Toast will reduce workforce by 10% due to slowing growth

A screen displays the corporate logo of Toast Inc. during the company’s IPO on the New York Stock Exchange (NYSE) in New York City, the United States, September 22, 2021.

Brendan McDermid | Reuters

Toasted bread, a maker of restaurant management software, said Thursday that it will let go of 550 employees, about 10% of its workforce. The company also reported fourth-quarter earnings that beat Wall Street expectations.

Shares initially rose as much as 16% after the close, but then gave back much of the gains.

Here’s how the company performed, compared to the consensus among analysts surveyed by LSEG, formerly known as Refinitiv:

  • Earning per share: Loss of 7 cents per share, versus the expected loss of 11 cents per share
  • Income: $1.04 billion versus the expected $1.02 billion

According to a statement, Toast’s revenue increased nearly 35% year-over-year during the quarter. Its net loss of $36 million narrowed from $99 million in the year-ago quarter. The company has set aside $250 million for share buybacks.

The pandemic led many restaurants to adopt Toast’s mobile ordering and payment tools, which helped double the company’s revenue. The shares debuted on the New York Stock Exchange in 2021, in the midst of that rally. Demand has since cooled, falling from 37% in the third quarter and around 45% in the second quarter.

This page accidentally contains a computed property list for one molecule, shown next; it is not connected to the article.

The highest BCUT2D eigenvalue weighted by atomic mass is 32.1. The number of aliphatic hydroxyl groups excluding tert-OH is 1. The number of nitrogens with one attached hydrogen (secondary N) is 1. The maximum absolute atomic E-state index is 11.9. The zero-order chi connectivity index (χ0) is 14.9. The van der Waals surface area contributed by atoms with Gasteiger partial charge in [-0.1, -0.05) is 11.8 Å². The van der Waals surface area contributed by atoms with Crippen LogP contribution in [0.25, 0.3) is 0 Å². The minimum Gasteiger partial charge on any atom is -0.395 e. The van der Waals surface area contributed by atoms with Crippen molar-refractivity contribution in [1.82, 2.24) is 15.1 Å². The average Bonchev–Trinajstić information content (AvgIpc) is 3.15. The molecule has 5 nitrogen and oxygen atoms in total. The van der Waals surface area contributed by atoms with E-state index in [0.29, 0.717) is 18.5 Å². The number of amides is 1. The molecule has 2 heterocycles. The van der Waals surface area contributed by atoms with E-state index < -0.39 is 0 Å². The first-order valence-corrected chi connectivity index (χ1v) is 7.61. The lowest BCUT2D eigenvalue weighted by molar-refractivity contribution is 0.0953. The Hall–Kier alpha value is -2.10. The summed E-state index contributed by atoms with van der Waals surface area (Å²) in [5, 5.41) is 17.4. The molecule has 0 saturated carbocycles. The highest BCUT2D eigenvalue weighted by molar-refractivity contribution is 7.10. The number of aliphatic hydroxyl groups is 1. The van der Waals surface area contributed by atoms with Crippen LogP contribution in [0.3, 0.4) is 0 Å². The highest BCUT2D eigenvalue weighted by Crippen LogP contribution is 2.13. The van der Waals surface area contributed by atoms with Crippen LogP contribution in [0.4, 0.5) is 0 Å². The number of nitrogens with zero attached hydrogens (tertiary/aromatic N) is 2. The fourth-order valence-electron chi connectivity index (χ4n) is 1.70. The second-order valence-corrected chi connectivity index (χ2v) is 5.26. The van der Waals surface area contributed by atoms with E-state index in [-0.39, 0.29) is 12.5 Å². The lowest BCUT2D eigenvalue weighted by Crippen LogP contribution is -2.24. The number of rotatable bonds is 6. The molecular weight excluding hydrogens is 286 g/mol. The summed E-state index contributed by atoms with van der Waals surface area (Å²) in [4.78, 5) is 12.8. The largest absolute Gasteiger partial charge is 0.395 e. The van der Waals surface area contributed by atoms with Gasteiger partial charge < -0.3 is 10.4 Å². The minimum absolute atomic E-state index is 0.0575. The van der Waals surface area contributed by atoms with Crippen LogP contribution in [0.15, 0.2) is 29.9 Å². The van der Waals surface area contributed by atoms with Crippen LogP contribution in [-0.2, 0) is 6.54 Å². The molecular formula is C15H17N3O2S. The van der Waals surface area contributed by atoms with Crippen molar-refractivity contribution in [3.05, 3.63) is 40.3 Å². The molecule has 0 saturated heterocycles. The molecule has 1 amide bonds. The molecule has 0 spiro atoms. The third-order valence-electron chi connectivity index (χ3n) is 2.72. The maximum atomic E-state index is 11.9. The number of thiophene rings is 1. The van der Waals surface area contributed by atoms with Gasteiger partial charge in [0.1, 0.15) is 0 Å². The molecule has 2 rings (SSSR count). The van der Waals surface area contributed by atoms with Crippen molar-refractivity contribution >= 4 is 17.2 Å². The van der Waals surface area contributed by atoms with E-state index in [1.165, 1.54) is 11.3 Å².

Toast faces growing competition from the likes of Block, Fiserv and Shift4, Bank of America analysts wrote in a December note as they cut their rating on the stock from buy to neutral.

Despite the competition, transactions using Toast products continue to grow. Gross payments volume of $33.70 billion rose 32%, higher than the consensus of $33.53 billion among analysts surveyed by StreetAccount.

Toast’s new job cuts are expected to result in expenses of $45 million to $55 million, mostly in the first quarter, and annualized savings of $100 million.

These cuts come weeks after Aman Narang, co-founder and COO of Toast, replaced Chris Comparato as CEO. Under Comparato’s leadership last summer, Toast began charging a 99-cent fee for every online order that totaled more than $10. Consumers and restaurateurs objected, pushing the company to eliminate the surcharge.

Narang said on a conference call with analysts that management aims to report operating profit in the first half of 2025.

This is breaking news. Please check back for updates.

CLOCK: Lightning Round: I won’t agree with Toast until they make money, says Jim Cramer

Lightning Round: I won't agree with Toast until they make money, says Jim Cramer

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